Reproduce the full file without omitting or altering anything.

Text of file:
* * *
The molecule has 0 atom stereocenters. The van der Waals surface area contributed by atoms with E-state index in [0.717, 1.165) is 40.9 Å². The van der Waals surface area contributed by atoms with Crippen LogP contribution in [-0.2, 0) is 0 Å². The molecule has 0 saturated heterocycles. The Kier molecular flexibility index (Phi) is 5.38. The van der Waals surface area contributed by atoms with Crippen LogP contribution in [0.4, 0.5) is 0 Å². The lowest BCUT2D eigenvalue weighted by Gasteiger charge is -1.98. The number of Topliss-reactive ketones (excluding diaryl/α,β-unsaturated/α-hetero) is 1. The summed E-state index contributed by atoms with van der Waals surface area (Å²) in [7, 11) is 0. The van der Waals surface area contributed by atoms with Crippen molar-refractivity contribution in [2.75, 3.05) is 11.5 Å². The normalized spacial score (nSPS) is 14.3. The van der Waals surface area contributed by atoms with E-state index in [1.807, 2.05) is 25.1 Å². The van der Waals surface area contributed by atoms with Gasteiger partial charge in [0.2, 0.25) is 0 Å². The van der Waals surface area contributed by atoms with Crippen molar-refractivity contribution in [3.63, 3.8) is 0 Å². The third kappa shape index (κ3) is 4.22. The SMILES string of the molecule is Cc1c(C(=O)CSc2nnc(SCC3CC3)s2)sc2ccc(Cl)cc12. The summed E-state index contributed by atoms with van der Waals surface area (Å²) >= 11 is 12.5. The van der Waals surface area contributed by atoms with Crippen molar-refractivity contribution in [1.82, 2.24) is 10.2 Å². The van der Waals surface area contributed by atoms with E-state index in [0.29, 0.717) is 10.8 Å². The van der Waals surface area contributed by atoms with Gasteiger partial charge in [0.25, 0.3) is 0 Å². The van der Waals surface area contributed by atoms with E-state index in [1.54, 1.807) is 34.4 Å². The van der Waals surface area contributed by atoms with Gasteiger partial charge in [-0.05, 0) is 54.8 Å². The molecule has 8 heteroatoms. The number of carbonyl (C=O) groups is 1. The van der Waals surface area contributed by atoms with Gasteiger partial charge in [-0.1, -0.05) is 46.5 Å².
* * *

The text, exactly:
The molecule has 0 atom stereocenters. The van der Waals surface area contributed by atoms with E-state index in [0.717, 1.165) is 40.9 Å². The van der Waals surface area contributed by atoms with Crippen LogP contribution in [-0.2, 0) is 0 Å². The molecule has 0 saturated heterocycles. The Kier molecular flexibility index (Phi) is 5.38. The van der Waals surface area contributed by atoms with Crippen LogP contribution in [0.4, 0.5) is 0 Å². The lowest BCUT2D eigenvalue weighted by Gasteiger charge is -1.98. The number of Topliss-reactive ketones (excluding diaryl/α,β-unsaturated/α-hetero) is 1. The summed E-state index contributed by atoms with van der Waals surface area (Å²) in [7, 11) is 0. The van der Waals surface area contributed by atoms with Crippen molar-refractivity contribution in [2.75, 3.05) is 11.5 Å². The normalized spacial score (nSPS) is 14.3. The van der Waals surface area contributed by atoms with E-state index in [1.807, 2.05) is 25.1 Å². The van der Waals surface area contributed by atoms with Gasteiger partial charge in [0.2, 0.25) is 0 Å². The van der Waals surface area contributed by atoms with Crippen molar-refractivity contribution in [3.63, 3.8) is 0 Å². The third kappa shape index (κ3) is 4.22. The SMILES string of the molecule is Cc1c(C(=O)CSc2nnc(SCC3CC3)s2)sc2ccc(Cl)cc12. The summed E-state index contributed by atoms with van der Waals surface area (Å²) >= 11 is 12.5. The van der Waals surface area contributed by atoms with Crippen molar-refractivity contribution in [1.82, 2.24) is 10.2 Å². The van der Waals surface area contributed by atoms with E-state index in [0.29, 0.717) is 10.8 Å². The van der Waals surface area contributed by atoms with Gasteiger partial charge in [0.25, 0.3) is 0 Å². The van der Waals surface area contributed by atoms with E-state index in [1.54, 1.807) is 34.4 Å². The van der Waals surface area contributed by atoms with Gasteiger partial charge in [-0.05, 0) is 54.8 Å². The molecule has 8 heteroatoms. The number of carbonyl (C=O) groups is 1. The van der Waals surface area contributed by atoms with Gasteiger partial charge in [-0.1, -0.05) is 46.5 Å².